PowerChina-constructed Mali Gouina hydropower station completed

Alleviating electricity shortages in West Africa

BEIJING, Feb. 10, 2023 /PRNewswire/ — A news report by haiwainet.cn:

On December 3, 2022, the inauguration of the Gouina Hydropower Station, which is owned and managed by the Organization for the Development of the Senegal River (OMVS), financed by the Export-Import Bank of China, and constructed by PowerChina, was held in the Diamou area of the Kayes region.

The inauguration was co-chaired by Colonel Abdoulaye Maïga, Acting Prime Minister of the Republic of Mali. He warmly congratulated the successful completion of the Gouina hydropower station, thanks to the Chinese government and the Chinese Embassy in Mali for their strong support for the power construction in Mali and even West Africa. He also thanked PowerChina for its contribution to the project implementation.

The Gouina Hydropower Station falls along the Senegal River in Mali. The dam is 19 meters high, with a total length of 1317 meters and a storage capacity of 136 million cubic meters. It took 6 years to complete the construction. According to PowerChina, the Gouina Hydropower Station is one of the largest construction projects invested by Chinese companies in Mali.

As a large-scale infrastructure project in the area involved in the “Belt and Road” initiative, once operational, the station is expected to generate about 621 million kilowatt-hours of power. It will form a cascade reservoir and stations with Manantali and Felou hydropower stations, contributing to a continuous and stable power grid covering a large region. The grid will overcome power shortages in Mali and boost local industrial and social and economic development. Besides Mali, the grid will send power to Senegal and Mauritania in West Africa, which will improve local people’s quality of life.

In 2003, the Mali office of PowerChina was officially established, and PowerChina’s first bridge project entered the Mali market. In 2009, PowerChina acquired the Felou Hydropower Station under the framework of OMVS through IOB. Up to now, PowerChina has set up six regional headquarters, 453 branches in more than 120 countries around the world.

‘Whodunit’ Mystery Arises Over Trove of Prehistoric Kenyan Stone Tools

Scientists have a mystery on their hands after the discovery of 330 stone tools about 2.9 million years old at a site in Kenya, along Lake Victoria’s shores, that were used to butcher animals, including hippos, and pound plant material for food.

Which of our prehistoric relatives that were walking the African landscape at the time made them? The chief suspect, researchers said on Thursday in describing the findings, may be a surprise.

The Nyayanga site artifacts represent the oldest-known examples of a type of stone technology, called the Oldowan toolkit, that was revolutionary, enabling our forerunners to process diverse foods and expand their menu. Three tool types were found: hammerstones and stone cores to pound plants, bone and meat, and sharp-edged flakes to cut meat.

To put the age of these tools into perspective, our species Homo sapiens did not appear until roughly 300,000 years ago.

Scientists had long believed Oldowan tools were the purview of species belonging to the genus Homo, a grouping that includes our species and our closest relatives. But no Homo fossils were found at Nyayanga. Instead, two teeth – stout molars – of a genus called Paranthropus were discovered there, an indication this prehistoric cousin of ours may have been the maker.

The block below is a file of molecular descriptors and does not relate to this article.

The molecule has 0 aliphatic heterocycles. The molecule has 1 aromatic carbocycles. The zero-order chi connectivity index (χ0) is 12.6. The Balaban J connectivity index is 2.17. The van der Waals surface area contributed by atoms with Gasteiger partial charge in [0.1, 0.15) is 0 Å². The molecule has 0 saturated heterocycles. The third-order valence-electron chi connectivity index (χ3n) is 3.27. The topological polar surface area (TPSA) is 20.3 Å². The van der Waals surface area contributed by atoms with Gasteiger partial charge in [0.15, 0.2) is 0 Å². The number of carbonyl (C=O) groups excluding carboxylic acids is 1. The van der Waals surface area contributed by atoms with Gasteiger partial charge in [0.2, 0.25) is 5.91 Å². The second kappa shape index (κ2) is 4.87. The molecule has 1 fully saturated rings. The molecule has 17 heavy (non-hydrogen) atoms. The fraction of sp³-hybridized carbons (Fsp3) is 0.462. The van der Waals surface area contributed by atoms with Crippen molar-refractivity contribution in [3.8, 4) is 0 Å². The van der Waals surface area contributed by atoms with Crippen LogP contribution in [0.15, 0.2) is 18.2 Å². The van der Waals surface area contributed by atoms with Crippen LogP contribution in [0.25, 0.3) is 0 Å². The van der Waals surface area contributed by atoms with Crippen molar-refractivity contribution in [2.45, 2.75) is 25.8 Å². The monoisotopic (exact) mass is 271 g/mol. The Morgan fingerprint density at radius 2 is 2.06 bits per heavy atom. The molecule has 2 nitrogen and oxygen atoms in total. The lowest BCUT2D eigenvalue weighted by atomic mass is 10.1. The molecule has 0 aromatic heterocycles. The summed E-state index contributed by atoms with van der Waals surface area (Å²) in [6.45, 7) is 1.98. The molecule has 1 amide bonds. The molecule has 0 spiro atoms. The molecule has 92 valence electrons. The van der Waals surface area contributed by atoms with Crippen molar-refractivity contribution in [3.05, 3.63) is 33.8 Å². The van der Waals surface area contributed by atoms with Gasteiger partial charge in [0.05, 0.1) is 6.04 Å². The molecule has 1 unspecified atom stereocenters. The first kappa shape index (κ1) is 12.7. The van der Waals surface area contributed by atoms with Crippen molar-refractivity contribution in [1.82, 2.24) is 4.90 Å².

“The association of these Nyayanga tools with Paranthropus may reopen the case as to who made the oldest Oldowan tools. Perhaps not only Homo, but other kinds of hominins were processing food with Oldowan technology,” said anthropologist Thomas Plummer of Queens College in New York City, lead author of the research published in the journal Science.

The term hominin refers to various species considered human or closely related.

“When our team determined the age of the Nyayanga evidence, the perpetrator of the tools became a ‘whodunit’ in my mind,” said paleoanthropologist and study co-author Rick Potts, director of the Smithsonian National Museum of Natural History’s Human Origins Program. “There are several possibilities. And except for finding fossilized hand bones wrapped around a stone tool, the originator of the early Oldowan tools may be an unknown for a long time.”

The molars represent the oldest-known fossils of Paranthropus, an upright-walker that combined ape-like and human-like traits, possessing adaptations for heavy chewing, including a skull topped with a bony ridge to which strong jaw muscles were attached, like in gorillas.

Other hominins existing at the time included the genus Australopithecus, known for the famous even-older fossil “Lucy.”

“While some species of nonhuman primates produce technologies that assist in foraging, humans are uniquely dependent on technology for survival,” Plummer said.

All later developments in prehistoric technologies were based on Oldowan tools, making their advent a milestone in human evolution, Potts said. Rudimentary stone tools 3.3 million years old from another Kenyan site may have been an Oldowan forerunner or a technological dead-end.

The Nyayanga site today is a gully on Homa Mountain’s western flank along Lake Victoria in southwestern Kenya. When the tools were made, it was woodland and grassland along a stream, teeming with animals.

Until now, the oldest-known Oldowan examples dated to around 2.6 million years ago, in Ethiopia. The species Homo erectus later toted Oldowan technology as far as Georgia and China.

Cut marks on hippopotamus rib and shin bones at Nyayanga were the oldest-known examples of butchering a very large animal – called megafauna. The researchers think the hippos were scavenged, not hunted. The tools also were used for cracking open antelope bones to obtain marrow and pounding hard and soft plant material.